The mathematical definition of "wave"?

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Instead of the singular form, "What is a wave?" I find it more enlightening as ask, what are wave(s) in physics? For example non-dispersive waves can be defined as any 'disturbance' of the medium from its equilibrium form that may be propagated in a direction at a speed v. The shape propagated is called the waveform. This propagation is typically unique to the non-dispersive wave equation. Of course, a person could also segment their study into dispersive waves, electromagnetic waves, water waves, acoustics wave, etc., anything that interests them. Understanding/recognizing several of these different wave phenomena and the associated wave equations/solutions is key a fundamental physics education/understanding. A single definition of the word "wave" is of very little use, in my opinion.

A good resource for the study of vibrations and waves in physics is "Vibrations and Waves in Physics" by Iain G. Main.

etotheipi
martinbn
Wave map is standrd terminolgy.

Wave map is standrd terminolgy.

Which examples of waves (in physics) are covered by the concept of "wave map" ?

jasonRF
Gold Member
Which examples of waves (in physics) are covered by the concept of "wave map" ?
The document you linked seemed to indicate that wave maps aren't that well understood yet. However, it does explicitly say that they do not include dissipation. For linear waves in causal media, the Kramers-Kronig relations tell us that dissipationless media are non-dispersive. So at best wave maps can model waves in the limit where dissipation is weak enough to ignore, but they certainly leave out a lot of phenomena. For example, wave maps cannot help you if you want to understand why you receive more AM stations at night than in the day, since the primary issue is dissipation in lower regions of the ionosphere during the daytime.

jason

Stephen Tashi
This reference is not particularly relevant to the thread. There is no suggestion in that paper that continuous spatial automata could be used in any specific way to provide a rigorous mathematical definition of a wave.

As to http://web.eecs.utk.edu/~bmaclenn/papers/CSA-tr.pdf , I disagree. The example of the "continuous game of life" in that article illustrates (for the case of discrete times) a situation where a disturbance is propagated with a finite speed. That property has been mentioned, by other posters, as characterizing waves.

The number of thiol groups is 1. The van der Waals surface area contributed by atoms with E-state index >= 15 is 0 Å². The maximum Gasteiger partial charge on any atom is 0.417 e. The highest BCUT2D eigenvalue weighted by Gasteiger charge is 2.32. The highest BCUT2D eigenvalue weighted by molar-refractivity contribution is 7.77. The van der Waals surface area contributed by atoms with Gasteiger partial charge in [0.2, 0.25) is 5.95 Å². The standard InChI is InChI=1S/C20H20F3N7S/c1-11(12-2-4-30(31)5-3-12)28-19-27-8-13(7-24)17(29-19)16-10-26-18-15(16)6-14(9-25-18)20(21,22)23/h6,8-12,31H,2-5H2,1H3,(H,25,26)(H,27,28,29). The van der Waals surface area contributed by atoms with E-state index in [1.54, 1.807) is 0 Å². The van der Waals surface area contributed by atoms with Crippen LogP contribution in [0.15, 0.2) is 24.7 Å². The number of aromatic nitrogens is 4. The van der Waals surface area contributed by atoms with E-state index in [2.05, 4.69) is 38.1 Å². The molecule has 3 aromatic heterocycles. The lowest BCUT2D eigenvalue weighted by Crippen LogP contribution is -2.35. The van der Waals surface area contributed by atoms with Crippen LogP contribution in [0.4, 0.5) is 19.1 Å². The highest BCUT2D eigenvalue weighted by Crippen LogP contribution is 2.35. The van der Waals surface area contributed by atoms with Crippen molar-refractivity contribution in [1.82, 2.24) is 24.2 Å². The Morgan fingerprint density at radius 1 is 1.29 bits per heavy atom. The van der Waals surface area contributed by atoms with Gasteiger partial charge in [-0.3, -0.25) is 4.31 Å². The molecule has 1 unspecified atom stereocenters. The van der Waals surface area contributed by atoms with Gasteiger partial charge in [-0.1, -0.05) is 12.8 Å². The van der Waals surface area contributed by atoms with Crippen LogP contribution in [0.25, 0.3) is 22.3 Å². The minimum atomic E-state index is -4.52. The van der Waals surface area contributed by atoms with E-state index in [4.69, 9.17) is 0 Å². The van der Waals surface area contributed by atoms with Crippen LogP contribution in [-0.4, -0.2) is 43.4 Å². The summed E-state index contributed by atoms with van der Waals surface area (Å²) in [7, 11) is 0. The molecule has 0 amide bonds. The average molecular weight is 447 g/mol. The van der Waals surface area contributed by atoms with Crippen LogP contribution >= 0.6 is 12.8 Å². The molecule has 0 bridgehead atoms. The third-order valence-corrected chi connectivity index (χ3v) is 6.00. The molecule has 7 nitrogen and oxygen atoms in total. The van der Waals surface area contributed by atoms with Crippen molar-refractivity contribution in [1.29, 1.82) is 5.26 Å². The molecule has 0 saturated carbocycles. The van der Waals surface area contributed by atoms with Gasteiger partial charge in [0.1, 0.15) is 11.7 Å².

The general concept suggested by that example (but not necessarily by the definition of continuous spatial automaton given in the article) is as follows.

Define a real valued function ##u(x,t)## of location ##x## and discrete time ##t## by defining at each location ##x_1## how to compute ##u(x_1,t+1)## as a function ##f_{x_1}## whose domain consists only of the set of values of ##u(x,t)## for ##x## within a finite distance ##r_{x_1}## of ##x_1##.

For two locations ##x_1, x_2## it may be that ##u(x_2,t+1)## is not a function of a set that contains the argument ##u(x_1,t)## due to ##x_1## being farther from ##x_1## than distance ##r_{x_2}##. However, ##u(x_2,t+2)## is (implicitly) a function of a set of values of ##u## that are farther from ##x_2## than ##r_{x_2}##. The value of ##u(x_2,t+3)## is implicitly a function of a set of values of ##u## that are even farther away.

If there is a smallest integer ##k## such that ##u(x_2,t+k)## is implicitly a function of a set of values that contains ##u(x_1,t)##, we can define ##k## to be the speed of propagation of ##u## from ##x_1## to ##x_2##.

To formulate a definition that encompasses prominent examples of physical waves, the following are needed.

Generalize to the case where ##x## and ##u## can be any sort of mathematical objects that contain location information for a point in a metric space. For example, ##x## might be a vector that include spatial coordinates of a point and also contains additional information.

Generalize to the case of continuous time.

In the case where partial derivatives of ##u## exist, generalize to the case of continuous time in a way that the condition of the dependence of ##u(x,t)## only on values of ##u## within radius ##r_{x}## of ##x## is replaced by the condition that ##u(x)## depends only on partial derivatives of ##u## evaluated at x.

Dale
Mentor
2020 Award
That property has been mentioned, by other posters, as characterizing waves.
Please stick to what is in the scientific literature, not merely comments by other posters.

If you have a reference that provides a definition of waves in terms of cellular automata then post it. Otherwise that claim is personal speculation which is already problematic in this thread.

I personally am highly skeptical that cellular automata can be used to provide a rigorous definition of waves. And your reference does not even investigate that claim, let alone support it.

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hutchphd